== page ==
Yesterday the fast was relaxed for the feast of Annunciation, the day we commemorate “the announcement by the Archangel Gabriel to the Virgin Mary that our Lord and Savior Jesus Christ, the Son of God, would become incarnate and enter into this world through her womb.” Even better, the feast fell on a Wednesday this year, so it’s one of the rare times wine and oil are permitted not only on a weekday during Lent, but on a Wednesday in general. I wanted to take full advantage of that!
A couple years ago I shared the recipe Fr. R and I used for Artoklasia bread, a sweet bread that is blessed and served on certain feast days. But what if…
3 C flour
1 1/2 C sugar
2 tsp baking soda
2 tsp anise seed
3 Tbsp vinegar
3 Tbsp gin*
2 tsp vanilla
3/4 C cold water
1 1/4 C orange juice
1 C margarine, melted or extremely soft
For the soak:
1 1/2 C sweet red wine
1/2 C orange juice
*I couldn’t find masticha like we used in our bread, so I used gin for the pine taste. By the way, this is actually just another variation on my Lenten Cake recipe, it’s so versatile!
WARNING: This is not to actually be used for an Artoklasia service! Not that your priest would let you get away with that :)
Preheat the oven to 350 degrees.
Add first four ingredients to a large bowl and mix with a fork. Make a well in the center, and pour in all wet ingredients. Mix just to combine. This recipe will make one 9×13″ cake or two 8″ round cakes. A large cake takes approximately 45 minutes to bake, smaller cakes about 25 (keep an eye on them and check the center with a toothpick when in doubt). Make sure you grease or line the cake pans.
Allow cake(s) to cool.
Combine 1 1/2 C red wine with 1/2 C orange juice.
Poke holes in the cake – I used a fork. Slowly pour the orange wine mixture all over the cake, giving it time to soak in, and making sure to distribute the liquid evenly between cakes if you made more than one. Chill cake in the fridge for at least half an hour.
When ready to serve, drizzle with olive oil and sprinkle with confectioners sugar. Serve immediately as the sugar will quickly begin to dissolve.
I meant to bring my little fine mesh strainer to help evenly and beautifully distribute the confectioners sugar over the top of the cake. I forgot it and had to use a wire colander with bigger holes…the confectioners sugar just kind of poured right through it!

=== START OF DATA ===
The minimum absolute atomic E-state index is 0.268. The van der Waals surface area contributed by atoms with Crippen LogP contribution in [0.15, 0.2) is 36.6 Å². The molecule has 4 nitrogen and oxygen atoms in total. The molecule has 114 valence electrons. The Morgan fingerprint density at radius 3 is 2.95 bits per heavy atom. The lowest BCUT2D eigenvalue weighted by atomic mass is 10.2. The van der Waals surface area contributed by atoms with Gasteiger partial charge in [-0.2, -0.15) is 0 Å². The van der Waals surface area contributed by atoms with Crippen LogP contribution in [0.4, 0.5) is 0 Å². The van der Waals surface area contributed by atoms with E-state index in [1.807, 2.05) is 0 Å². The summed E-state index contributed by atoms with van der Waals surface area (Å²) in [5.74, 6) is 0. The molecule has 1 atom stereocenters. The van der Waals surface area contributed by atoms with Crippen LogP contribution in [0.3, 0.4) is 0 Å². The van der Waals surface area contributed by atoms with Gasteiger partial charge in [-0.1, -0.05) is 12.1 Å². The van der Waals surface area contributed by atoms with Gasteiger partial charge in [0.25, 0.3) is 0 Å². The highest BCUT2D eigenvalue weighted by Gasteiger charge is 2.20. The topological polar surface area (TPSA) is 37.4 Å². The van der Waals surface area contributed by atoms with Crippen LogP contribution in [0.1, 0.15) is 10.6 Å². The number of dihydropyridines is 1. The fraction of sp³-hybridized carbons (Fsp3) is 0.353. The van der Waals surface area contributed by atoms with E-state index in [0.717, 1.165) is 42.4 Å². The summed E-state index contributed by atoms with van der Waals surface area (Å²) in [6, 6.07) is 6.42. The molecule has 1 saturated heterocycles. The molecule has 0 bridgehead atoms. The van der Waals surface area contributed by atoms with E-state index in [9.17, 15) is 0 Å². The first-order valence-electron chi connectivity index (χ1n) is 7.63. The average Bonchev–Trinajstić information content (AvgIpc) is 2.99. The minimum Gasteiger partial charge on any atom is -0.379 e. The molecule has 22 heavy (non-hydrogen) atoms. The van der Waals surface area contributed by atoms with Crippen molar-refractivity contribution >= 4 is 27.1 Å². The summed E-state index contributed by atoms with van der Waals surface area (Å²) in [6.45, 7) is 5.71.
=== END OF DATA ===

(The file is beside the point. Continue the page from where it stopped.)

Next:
The cake will be very soft, you can use an ice cream scoop to serve it.
I’ll tell you a story. I still remember the first time Fr. R made Artoklasia bread for us, it was for the vesperal Liturgy of St. Basil on Holy Saturday morning about six or seven years ago [actually it was EIGHT years ago, I can’t believe it]. There is a bottle of wine and a bottle of olive oil on the analogion with the bread while it’s being blessed (and wheat, in some traditions). In some places they give you a piece of the bread and little cup of wine, we just pour the wine over the bread and sometimes sprinkle it with confectioners sugar. Holy Saturday is a rare oil-free Saturday because we are keeping vigil, awaiting the Resurrection, so we just have a little bread and wine to hold us over. But that first Year of the Artoklasia someone made a mistake and drizzled the bread with olive oil before completely drenching it in wine and then covering it with sugar. The oil free business didn’t even cross my mind at the time – maybe I didn’t know about that then – and I just LOVED that bread.
The next year I was talking to an inquirer at coffee hour. I told her she had to go to the service on Holy Saturday morning because THE BREAD IS SO GOOD. When she walked away my sister wanted to know why, of all things, that was the one thing I thought to tell her about Holy Saturday. It does seem a little silly now, but that bread was good…and it is the inspiration for this cake.
P.S. The inquirer has now been a member of our parish for many years :)